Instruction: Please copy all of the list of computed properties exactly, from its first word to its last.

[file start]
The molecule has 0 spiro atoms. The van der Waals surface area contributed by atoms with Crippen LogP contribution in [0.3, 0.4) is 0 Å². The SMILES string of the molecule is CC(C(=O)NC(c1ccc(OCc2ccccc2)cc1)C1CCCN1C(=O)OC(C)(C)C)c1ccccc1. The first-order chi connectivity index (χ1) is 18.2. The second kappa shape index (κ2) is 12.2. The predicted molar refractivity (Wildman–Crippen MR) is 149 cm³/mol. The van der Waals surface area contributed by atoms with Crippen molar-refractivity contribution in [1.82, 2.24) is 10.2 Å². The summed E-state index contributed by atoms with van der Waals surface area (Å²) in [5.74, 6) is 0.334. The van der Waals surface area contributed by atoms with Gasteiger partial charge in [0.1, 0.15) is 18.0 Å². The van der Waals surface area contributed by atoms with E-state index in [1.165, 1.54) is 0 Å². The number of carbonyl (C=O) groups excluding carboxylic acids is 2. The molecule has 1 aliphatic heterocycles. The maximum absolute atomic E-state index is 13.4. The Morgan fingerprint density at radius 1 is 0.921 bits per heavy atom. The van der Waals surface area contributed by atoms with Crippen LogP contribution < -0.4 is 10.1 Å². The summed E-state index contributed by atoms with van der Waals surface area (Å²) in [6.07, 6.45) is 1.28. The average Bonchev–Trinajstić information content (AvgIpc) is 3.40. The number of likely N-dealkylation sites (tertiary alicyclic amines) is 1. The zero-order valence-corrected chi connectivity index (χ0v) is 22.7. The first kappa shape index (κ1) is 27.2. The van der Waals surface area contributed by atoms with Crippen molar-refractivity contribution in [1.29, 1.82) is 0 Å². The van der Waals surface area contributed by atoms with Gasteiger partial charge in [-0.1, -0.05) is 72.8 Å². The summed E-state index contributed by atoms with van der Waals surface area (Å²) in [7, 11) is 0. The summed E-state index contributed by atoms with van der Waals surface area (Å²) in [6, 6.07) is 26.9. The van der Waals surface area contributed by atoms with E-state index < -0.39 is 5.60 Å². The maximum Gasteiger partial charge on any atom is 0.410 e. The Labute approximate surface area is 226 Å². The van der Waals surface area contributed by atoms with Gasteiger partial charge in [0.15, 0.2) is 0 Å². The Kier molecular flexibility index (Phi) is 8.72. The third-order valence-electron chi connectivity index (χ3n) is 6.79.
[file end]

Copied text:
The molecule has 0 spiro atoms. The van der Waals surface area contributed by atoms with Crippen LogP contribution in [0.3, 0.4) is 0 Å². The SMILES string of the molecule is CC(C(=O)NC(c1ccc(OCc2ccccc2)cc1)C1CCCN1C(=O)OC(C)(C)C)c1ccccc1. The first-order chi connectivity index (χ1) is 18.2. The second kappa shape index (κ2) is 12.2. The predicted molar refractivity (Wildman–Crippen MR) is 149 cm³/mol. The van der Waals surface area contributed by atoms with Crippen molar-refractivity contribution in [1.82, 2.24) is 10.2 Å². The summed E-state index contributed by atoms with van der Waals surface area (Å²) in [5.74, 6) is 0.334. The van der Waals surface area contributed by atoms with Gasteiger partial charge in [0.1, 0.15) is 18.0 Å². The van der Waals surface area contributed by atoms with E-state index in [1.165, 1.54) is 0 Å². The number of carbonyl (C=O) groups excluding carboxylic acids is 2. The molecule has 1 aliphatic heterocycles. The maximum absolute atomic E-state index is 13.4. The Morgan fingerprint density at radius 1 is 0.921 bits per heavy atom. The van der Waals surface area contributed by atoms with Crippen LogP contribution < -0.4 is 10.1 Å². The summed E-state index contributed by atoms with van der Waals surface area (Å²) in [6.07, 6.45) is 1.28. The average Bonchev–Trinajstić information content (AvgIpc) is 3.40. The number of likely N-dealkylation sites (tertiary alicyclic amines) is 1. The zero-order valence-corrected chi connectivity index (χ0v) is 22.7. The first kappa shape index (κ1) is 27.2. The van der Waals surface area contributed by atoms with Crippen molar-refractivity contribution in [1.29, 1.82) is 0 Å². The van der Waals surface area contributed by atoms with Gasteiger partial charge in [-0.1, -0.05) is 72.8 Å². The summed E-state index contributed by atoms with van der Waals surface area (Å²) in [7, 11) is 0. The summed E-state index contributed by atoms with van der Waals surface area (Å²) in [6, 6.07) is 26.9. The van der Waals surface area contributed by atoms with E-state index < -0.39 is 5.60 Å². The maximum Gasteiger partial charge on any atom is 0.410 e. The Labute approximate surface area is 226 Å². The van der Waals surface area contributed by atoms with Gasteiger partial charge in [0.15, 0.2) is 0 Å². The Kier molecular flexibility index (Phi) is 8.72. The third-order valence-electron chi connectivity index (χ3n) is 6.79.